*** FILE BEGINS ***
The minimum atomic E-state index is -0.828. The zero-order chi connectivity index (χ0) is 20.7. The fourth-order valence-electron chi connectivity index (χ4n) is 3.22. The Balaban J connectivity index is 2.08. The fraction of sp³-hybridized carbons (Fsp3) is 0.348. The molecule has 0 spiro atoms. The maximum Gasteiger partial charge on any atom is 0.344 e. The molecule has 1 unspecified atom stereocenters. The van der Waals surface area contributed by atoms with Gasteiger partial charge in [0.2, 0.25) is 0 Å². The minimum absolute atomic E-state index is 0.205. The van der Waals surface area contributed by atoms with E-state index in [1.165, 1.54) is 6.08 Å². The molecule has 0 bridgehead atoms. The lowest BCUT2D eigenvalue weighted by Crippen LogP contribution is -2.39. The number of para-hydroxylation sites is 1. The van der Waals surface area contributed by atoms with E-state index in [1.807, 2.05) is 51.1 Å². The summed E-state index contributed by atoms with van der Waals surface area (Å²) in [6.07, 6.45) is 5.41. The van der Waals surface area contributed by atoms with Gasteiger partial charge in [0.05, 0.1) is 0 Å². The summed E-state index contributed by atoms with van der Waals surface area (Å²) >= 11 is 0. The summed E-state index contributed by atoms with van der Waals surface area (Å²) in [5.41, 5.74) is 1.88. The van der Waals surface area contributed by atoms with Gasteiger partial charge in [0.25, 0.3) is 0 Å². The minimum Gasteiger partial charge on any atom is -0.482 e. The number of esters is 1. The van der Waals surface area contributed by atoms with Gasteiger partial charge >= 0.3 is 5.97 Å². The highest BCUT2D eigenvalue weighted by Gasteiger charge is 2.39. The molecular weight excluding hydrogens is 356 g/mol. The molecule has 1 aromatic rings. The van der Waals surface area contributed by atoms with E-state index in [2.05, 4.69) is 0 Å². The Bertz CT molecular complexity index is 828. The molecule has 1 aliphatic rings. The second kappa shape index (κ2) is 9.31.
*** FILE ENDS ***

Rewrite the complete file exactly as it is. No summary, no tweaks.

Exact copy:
The minimum atomic E-state index is -0.828. The zero-order chi connectivity index (χ0) is 20.7. The fourth-order valence-electron chi connectivity index (χ4n) is 3.22. The Balaban J connectivity index is 2.08. The fraction of sp³-hybridized carbons (Fsp3) is 0.348. The molecule has 0 spiro atoms. The maximum Gasteiger partial charge on any atom is 0.344 e. The molecule has 1 unspecified atom stereocenters. The van der Waals surface area contributed by atoms with Gasteiger partial charge in [0.2, 0.25) is 0 Å². The minimum absolute atomic E-state index is 0.205. The van der Waals surface area contributed by atoms with E-state index in [1.165, 1.54) is 6.08 Å². The molecule has 0 bridgehead atoms. The lowest BCUT2D eigenvalue weighted by Crippen LogP contribution is -2.39. The number of para-hydroxylation sites is 1. The van der Waals surface area contributed by atoms with E-state index in [1.807, 2.05) is 51.1 Å². The summed E-state index contributed by atoms with van der Waals surface area (Å²) in [6.07, 6.45) is 5.41. The van der Waals surface area contributed by atoms with Gasteiger partial charge in [0.05, 0.1) is 0 Å². The summed E-state index contributed by atoms with van der Waals surface area (Å²) >= 11 is 0. The summed E-state index contributed by atoms with van der Waals surface area (Å²) in [5.41, 5.74) is 1.88. The van der Waals surface area contributed by atoms with Gasteiger partial charge in [0.25, 0.3) is 0 Å². The minimum Gasteiger partial charge on any atom is -0.482 e. The number of esters is 1. The van der Waals surface area contributed by atoms with Gasteiger partial charge >= 0.3 is 5.97 Å². The highest BCUT2D eigenvalue weighted by Gasteiger charge is 2.39. The molecular weight excluding hydrogens is 356 g/mol. The molecule has 1 aromatic rings. The van der Waals surface area contributed by atoms with E-state index in [2.05, 4.69) is 0 Å². The Bertz CT molecular complexity index is 828. The molecule has 1 aliphatic rings. The second kappa shape index (κ2) is 9.31.